I may not be an official team member any more, but my friends there still consider me part of the team. They even asked me to guest post on their Develop with Purpose blog. Everyone wants to belong to something and when you create a team culture worth belonging to, it can (and should) be a sad thing to turn away from. But in the end, people matter more than anything else and treating people right is always the best move.

    I continually encourage people to work for Dave. They treated me right and continue to do so.

    • http://twitter.com/epicenterone Aaron Nelson

      “Everyone wants to belong to something and when you create a team culture worth belonging to, it can (and should) be a sad thing to turn away from. ” That’s a great quote Luke. I’m saving it if you don’t mind. :)

    • http://twitter.com/epicenterone Aaron Nelson

      “Everyone wants to belong to something and when you create a team culture worth belonging to, it can (and should) be a sad thing to turn away from. ” That’s a great quote Luke. I’m saving it if you don’t mind. :)

      • http://bestoked.blogspot.com Luke Stokes

        Thanks Aaron, I’m flattered! Go right ahead.

      • http://bestoked.blogspot.com Luke Stokes

        Thanks Aaron, I’m flattered! Go right ahead.

      • Guest

        How true, Aaron – a team culture worth belong to – I love it!

      • http://www.SevenPillarsOfSuccess.Net Louise Thaxton

        I agree, Aaron – I’m saving this quote also!

    • http://www.mattmcwilliams.com/ Matt McWilliams

      I remember that blog post. I did a double take at first thinking maybe you had gone back.

      But that is the culture there. As @496f5107d7edd633a82d0399dd0d50cd:disqus said somewhere in these comments you have to celebrate when someone joins the team (easy, but still sadly rarely done) and when someone departs. It’s a celebration of their time with you and quite frankly the more I think about it, something that is owed to them.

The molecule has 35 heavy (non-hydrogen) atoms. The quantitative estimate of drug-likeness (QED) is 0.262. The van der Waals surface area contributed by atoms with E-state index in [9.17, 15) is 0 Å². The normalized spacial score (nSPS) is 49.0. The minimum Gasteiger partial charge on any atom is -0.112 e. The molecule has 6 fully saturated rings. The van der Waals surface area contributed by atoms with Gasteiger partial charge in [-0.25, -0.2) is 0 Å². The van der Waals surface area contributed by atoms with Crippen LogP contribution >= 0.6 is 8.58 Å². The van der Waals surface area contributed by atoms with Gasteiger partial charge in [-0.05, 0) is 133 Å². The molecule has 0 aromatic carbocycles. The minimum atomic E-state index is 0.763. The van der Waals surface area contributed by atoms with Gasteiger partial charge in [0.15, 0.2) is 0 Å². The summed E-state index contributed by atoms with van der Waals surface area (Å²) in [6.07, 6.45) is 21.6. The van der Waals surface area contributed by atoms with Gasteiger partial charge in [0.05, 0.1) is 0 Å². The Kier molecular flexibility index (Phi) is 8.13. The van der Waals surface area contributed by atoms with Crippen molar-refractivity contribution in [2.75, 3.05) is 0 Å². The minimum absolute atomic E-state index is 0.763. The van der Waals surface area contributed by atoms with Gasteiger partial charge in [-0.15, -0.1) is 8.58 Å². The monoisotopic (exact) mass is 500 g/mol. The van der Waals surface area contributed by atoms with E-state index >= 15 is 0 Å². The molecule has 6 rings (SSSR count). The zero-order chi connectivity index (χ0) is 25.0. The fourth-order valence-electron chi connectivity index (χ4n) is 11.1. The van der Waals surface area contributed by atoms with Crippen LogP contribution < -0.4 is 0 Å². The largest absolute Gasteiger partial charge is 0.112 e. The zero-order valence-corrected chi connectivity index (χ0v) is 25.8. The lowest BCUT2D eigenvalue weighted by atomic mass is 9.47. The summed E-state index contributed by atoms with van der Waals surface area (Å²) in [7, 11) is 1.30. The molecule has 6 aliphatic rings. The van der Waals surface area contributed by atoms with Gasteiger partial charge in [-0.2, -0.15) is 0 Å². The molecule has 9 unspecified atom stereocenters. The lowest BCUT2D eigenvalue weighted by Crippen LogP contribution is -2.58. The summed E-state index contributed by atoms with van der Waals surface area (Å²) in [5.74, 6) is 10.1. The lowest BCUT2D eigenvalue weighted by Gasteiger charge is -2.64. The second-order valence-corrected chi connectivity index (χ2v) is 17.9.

• http://www.mattmcwilliams.com/ Matt McWilliams

      I remember that blog post. I did a double take at first thinking maybe you had gone back.

      But that is the culture there. As @496f5107d7edd633a82d0399dd0d50cd:disqus said somewhere in these comments you have to celebrate when someone joins the team (easy, but still sadly rarely done) and when someone departs. It’s a celebration of their time with you and quite frankly the more I think about it, something that is owed to them.

    • http://uma-maheswaran.blogspot.com/ Uma Maheswaran S

      That’s great Luke. Thanks for sharing your story.

  • http://jonahenry.com/ Jon Henry

    Many years ago I left Best Buy with a 45-day advanced notice, timed perfectly so that July 3rd would be my last day. I got a burger and a watch, and a very happy 4th that year.

    • http://www.mattmcwilliams.com/ Matt McWilliams

      Was the burger any good? Does the watch still work? :)

  • http://www.lilykreitinger.com/ Lily Kreitinger

    Great story and great post Matt! We’ve sanitized the work environment so much that we have labeled many things “inappropriate”. Many “sensible” business owners or bosses would have hesitated to give anything to someone who would be moving on very shortly.
    My coworkers were extremely generous with a great baby shower for our first child. They invited me and my husband out to lunch, reserved a room at a restaurant and lavished us with baby gifts. It was awesome. When I left the company due to downsizing, my leaders were all choked up. I had no hard feelings and I had nothing but gratitude for all they taught me and the opportunities they gave me.